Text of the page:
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A plant, indigenous to middle Europe, the leaf of which has served in all ages as an ornament, or for ornamentation. There are two varieties, one wild and thorny, and one with soft branches without spines. The acanthus appears for the first time in the arts in ancient Greece. It was chosen for decorative purposes because of the beauty of its leaves, as well as for its abundance on Greek soil. At first it was taken directly from nature. Greek sculpture rendered it with truthful expression, whether of the soft or the spiky variety, showing the character, texture, and model of the leaf. During the fifth century B.C. the acanthus ornament took an important place especially in architecture, and was the principal ornament of the Corinthian capital. From the conquest of Alexander in the East can be traced the transformation of the acanthus that is found in later Eastern art.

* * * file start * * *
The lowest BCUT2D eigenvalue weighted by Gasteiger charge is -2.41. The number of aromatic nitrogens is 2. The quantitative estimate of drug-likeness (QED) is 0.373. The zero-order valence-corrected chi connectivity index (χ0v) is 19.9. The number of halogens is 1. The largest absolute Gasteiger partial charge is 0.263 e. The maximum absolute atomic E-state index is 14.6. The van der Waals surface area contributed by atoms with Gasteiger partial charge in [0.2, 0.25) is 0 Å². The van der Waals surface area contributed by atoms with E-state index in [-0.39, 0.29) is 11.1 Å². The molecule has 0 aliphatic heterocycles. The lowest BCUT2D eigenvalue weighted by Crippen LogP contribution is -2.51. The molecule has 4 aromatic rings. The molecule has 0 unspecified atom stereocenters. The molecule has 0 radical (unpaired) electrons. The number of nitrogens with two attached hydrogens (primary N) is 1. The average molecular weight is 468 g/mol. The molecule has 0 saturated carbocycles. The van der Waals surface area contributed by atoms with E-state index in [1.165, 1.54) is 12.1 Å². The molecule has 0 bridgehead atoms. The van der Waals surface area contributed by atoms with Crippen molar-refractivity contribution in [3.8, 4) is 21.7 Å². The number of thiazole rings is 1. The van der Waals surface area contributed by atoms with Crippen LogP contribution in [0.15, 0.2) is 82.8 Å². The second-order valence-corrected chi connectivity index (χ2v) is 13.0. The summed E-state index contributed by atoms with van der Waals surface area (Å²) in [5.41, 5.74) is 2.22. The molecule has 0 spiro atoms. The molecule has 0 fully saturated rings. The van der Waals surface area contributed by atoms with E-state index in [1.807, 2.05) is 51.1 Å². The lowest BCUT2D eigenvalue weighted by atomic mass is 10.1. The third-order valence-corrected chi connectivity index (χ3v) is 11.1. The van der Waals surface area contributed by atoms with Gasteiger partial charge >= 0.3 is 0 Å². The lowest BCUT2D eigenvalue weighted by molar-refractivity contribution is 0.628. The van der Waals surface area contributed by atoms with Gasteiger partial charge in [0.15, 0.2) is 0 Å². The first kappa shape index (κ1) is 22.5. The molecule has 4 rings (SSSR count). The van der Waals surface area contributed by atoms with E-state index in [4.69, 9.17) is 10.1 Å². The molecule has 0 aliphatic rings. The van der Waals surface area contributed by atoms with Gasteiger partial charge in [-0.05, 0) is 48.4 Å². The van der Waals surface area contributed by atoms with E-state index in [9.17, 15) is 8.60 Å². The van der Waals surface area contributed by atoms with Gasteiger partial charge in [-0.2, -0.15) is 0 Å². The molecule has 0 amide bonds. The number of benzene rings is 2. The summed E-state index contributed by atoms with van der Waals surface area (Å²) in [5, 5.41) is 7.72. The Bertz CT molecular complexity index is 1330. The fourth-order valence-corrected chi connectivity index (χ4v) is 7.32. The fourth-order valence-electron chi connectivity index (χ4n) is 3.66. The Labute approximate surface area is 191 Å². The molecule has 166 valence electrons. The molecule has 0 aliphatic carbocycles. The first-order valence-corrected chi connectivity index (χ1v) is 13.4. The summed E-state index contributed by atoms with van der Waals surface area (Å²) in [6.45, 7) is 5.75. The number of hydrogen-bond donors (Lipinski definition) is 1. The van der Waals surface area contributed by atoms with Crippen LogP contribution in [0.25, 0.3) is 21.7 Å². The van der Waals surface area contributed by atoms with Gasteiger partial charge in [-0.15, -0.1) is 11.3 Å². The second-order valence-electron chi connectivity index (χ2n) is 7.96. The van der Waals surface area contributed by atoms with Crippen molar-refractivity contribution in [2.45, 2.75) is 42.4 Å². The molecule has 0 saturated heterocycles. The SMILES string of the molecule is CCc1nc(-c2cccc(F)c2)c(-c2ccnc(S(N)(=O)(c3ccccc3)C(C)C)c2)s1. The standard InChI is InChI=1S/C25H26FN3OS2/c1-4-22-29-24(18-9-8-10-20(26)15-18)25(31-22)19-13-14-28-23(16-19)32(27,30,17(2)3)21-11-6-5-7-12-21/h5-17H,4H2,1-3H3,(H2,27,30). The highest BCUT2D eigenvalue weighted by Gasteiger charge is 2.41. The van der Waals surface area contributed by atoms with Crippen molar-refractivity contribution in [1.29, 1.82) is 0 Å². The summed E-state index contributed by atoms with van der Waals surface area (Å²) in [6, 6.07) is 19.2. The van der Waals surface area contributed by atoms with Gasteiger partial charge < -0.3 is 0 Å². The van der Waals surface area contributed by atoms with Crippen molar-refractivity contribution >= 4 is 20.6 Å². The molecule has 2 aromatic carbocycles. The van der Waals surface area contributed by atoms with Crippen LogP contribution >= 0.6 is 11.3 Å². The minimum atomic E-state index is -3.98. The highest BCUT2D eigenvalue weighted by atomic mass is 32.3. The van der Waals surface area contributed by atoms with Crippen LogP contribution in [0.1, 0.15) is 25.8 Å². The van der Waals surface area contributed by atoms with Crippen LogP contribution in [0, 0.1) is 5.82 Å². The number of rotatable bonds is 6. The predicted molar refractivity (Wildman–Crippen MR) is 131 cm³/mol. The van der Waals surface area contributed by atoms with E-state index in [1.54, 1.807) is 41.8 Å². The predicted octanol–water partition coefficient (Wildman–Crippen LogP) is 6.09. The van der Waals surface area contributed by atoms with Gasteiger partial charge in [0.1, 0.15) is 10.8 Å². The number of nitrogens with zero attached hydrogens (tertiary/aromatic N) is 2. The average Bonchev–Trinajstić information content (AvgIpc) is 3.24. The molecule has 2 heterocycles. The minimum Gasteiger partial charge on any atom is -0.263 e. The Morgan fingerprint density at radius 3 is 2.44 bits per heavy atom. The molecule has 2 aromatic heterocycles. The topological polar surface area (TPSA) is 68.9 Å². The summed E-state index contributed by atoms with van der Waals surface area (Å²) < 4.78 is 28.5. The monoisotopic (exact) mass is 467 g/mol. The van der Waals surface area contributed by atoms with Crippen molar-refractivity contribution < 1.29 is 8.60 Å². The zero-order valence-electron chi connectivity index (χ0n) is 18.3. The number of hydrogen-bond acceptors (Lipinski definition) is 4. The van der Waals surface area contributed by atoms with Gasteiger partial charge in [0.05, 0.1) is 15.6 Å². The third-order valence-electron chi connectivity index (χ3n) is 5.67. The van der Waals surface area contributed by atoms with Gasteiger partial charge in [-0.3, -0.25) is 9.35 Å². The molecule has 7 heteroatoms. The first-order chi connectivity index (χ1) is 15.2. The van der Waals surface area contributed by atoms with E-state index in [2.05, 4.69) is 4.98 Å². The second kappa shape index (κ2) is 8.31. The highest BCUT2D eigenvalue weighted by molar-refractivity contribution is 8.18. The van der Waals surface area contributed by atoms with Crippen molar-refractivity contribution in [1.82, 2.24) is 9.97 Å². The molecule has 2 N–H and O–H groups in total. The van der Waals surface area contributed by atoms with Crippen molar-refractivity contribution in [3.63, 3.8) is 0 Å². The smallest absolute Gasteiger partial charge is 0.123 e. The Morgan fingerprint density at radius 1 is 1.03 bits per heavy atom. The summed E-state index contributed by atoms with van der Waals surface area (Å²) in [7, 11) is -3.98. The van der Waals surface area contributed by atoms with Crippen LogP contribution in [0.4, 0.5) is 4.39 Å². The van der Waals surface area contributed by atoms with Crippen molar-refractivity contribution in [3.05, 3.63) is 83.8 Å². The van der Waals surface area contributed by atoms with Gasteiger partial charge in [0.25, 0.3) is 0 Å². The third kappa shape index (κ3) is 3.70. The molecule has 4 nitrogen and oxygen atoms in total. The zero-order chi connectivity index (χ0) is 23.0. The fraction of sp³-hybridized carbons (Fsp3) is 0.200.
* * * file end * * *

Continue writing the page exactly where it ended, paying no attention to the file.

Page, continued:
APA citation. (1907). Acanthus. In The Catholic Encyclopedia. New York: Robert Appleton Company. http://www.newadvent.org/cathen/01092b.htm
MLA citation. "Acanthus." The Catholic Encyclopedia. Vol. 1. New York: Robert Appleton Company, 1907. <http://www.newadvent.org/cathen/01092b.htm>.
Ecclesiastical approbation. Nihil Obstat. March 1, 1907. Remy Lafort, S.T.D., Censor. Imprimatur. +John Cardinal Farley, Archbishop of New York.
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